ARC BOOK REVIEW: The Book Of Two Ways by Jodi Picoult

Publication Date: 
September 22, 2020
Publisher: Ballantine Books
Format: ebook
Pages:  432 Pages
Genre:  Mystery/Thriller
Buy: Kindle | Audible


Everything changes in a single moment for Dawn Edelstein. She’s on a plane when the flight attendant makes an announcement: Prepare for a crash landing. She braces herself as thoughts flash through her mind. The shocking thing is, the thoughts are not of her husband but of a man she last saw fifteen years ago: Wyatt Armstrong.

Dawn, miraculously, survives the crash, but so do all the doubts that have suddenly been raised. She has led a good life. Back in Boston, there is her husband, Brian, their beloved daughter, and her work as a death doula, in which she helps ease the transition between life and death for her clients.

But somewhere in Egypt is Wyatt Armstrong, who works as an archaeologist unearthing ancient burial sites, a career Dawn once studied for but was forced to abandon when life suddenly intervened. And now, when it seems that fate is offering her second chances, she is not as sure of the choice she once made.

After the crash landing, the airline ensures that the survivors are seen by a doctor, then offers transportation to wherever they want to go. The obvious option for Dawn is to continue down the path she is on and go home to her family. The other is to return to the archaeological site she left years before, reconnect with Wyatt and their unresolved history, and maybe even complete her research on The Book of Two Ways—the first known map of the afterlife.

As the story unfolds, Dawn’s two possible futures unspool side by side, as do the secrets and doubts long buried with them. Dawn must confront the questions she’s never truly asked: What does a life well lived look like? When we leave this earth, what do we leave behind? Do we make choices . . . or do our choices make us? And who would you be if you hadn’t turned out to be the person you are right now?


I love Egypt, I have traveled to Egypt, I've climbed through the great pyramids, I've been inside the step pyramids in Saqqara, visited the Valley of the Kings, did a meditation in the paws of a sphinx, so to say this book spoke to me is putting it mildly.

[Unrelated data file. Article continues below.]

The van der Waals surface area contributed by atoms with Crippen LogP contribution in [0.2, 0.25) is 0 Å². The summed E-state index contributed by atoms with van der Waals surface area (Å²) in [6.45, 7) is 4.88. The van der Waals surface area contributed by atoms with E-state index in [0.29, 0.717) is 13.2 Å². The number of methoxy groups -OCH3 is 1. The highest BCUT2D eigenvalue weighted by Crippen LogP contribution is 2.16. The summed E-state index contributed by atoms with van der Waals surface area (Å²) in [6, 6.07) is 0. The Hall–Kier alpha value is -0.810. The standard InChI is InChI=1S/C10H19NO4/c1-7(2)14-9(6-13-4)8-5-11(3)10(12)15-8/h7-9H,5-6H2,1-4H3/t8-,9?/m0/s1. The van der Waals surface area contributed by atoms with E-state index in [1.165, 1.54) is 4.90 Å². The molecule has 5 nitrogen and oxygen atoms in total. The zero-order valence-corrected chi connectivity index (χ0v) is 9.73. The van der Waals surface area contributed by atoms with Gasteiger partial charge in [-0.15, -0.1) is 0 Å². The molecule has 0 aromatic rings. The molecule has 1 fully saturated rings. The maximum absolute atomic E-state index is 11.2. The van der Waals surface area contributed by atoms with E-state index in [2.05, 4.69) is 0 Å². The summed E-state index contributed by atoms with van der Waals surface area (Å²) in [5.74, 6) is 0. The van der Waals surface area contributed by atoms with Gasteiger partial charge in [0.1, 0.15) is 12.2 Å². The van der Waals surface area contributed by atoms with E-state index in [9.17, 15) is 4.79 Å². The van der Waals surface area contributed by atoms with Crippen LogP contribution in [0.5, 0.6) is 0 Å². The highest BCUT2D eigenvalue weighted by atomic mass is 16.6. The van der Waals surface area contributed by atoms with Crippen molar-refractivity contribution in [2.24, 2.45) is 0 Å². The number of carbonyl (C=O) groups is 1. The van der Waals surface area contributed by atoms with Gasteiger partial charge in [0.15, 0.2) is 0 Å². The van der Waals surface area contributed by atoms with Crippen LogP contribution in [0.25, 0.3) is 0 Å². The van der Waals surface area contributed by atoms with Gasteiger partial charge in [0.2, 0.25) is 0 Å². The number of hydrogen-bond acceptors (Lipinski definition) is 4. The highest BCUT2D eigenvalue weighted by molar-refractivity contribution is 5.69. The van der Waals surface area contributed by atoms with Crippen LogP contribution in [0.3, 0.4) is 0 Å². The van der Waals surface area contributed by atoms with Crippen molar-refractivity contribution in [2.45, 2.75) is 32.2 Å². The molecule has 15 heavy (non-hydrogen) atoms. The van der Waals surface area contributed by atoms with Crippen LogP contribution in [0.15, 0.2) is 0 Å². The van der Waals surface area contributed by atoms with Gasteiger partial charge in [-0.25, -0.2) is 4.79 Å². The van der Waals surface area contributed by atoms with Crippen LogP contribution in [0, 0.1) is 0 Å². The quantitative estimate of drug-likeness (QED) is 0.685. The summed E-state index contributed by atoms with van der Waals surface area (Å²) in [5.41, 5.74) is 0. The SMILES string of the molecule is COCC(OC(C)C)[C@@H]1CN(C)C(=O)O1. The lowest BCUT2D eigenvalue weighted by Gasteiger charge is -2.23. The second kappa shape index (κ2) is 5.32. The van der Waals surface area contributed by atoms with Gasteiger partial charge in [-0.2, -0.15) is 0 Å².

Dawn was getting her PhD in Egyptology when her life gets sidetracked by the death of her mother and finding herself having to care for her younger brother.  While in Egypt she formed a close bond with Wyatt, the dashing Englishman who was writing his thesis on the same topic, The Book of Two Ways.  The Book of Two Ways was a book about dying that was painted inside many tombs.  When Dawns mother falls ill her path shifts from studying the dead to becoming a death doula, and helping people die.  

After an incident with her husband Dawn starts to think about what if, what if her life had taken a different path, what if she had gone back to Egypt instead of staying to raise her brother, what if she hadn't met her husband and had a daughter? 

When tasked with finding the past lover of one of her clients Dawn finds herself drawn to Egypt and the one she left behind.  Will they rekindle their relationship? Has he moved on? This book is about death, about life and everything in between.  Do we ever forget our first love? Is the way in which the ancients dealt with death different from how we do it today? Who remembers us when we are gone? What are the rituals of today? 

Death is a scary topic that most people don't like to think about, dwell on or investigate yet its something none of us can outrun.  Can we learn anything from ancient people about death? What about life? Do we need closure of different things so we have no regrets? This book brought a lot of questions with no real answers.  I've read that others think this reads too much like a textbook but I didn't find that at all but I already have a pretty vast knowledge of Ancient Egypt so to me it was just revisiting knowledge I already had and wishing I was back there in the heat digging in the sand. 

Disclaimer: I received a free copy of this book from the publisher through in exchange for an honest review

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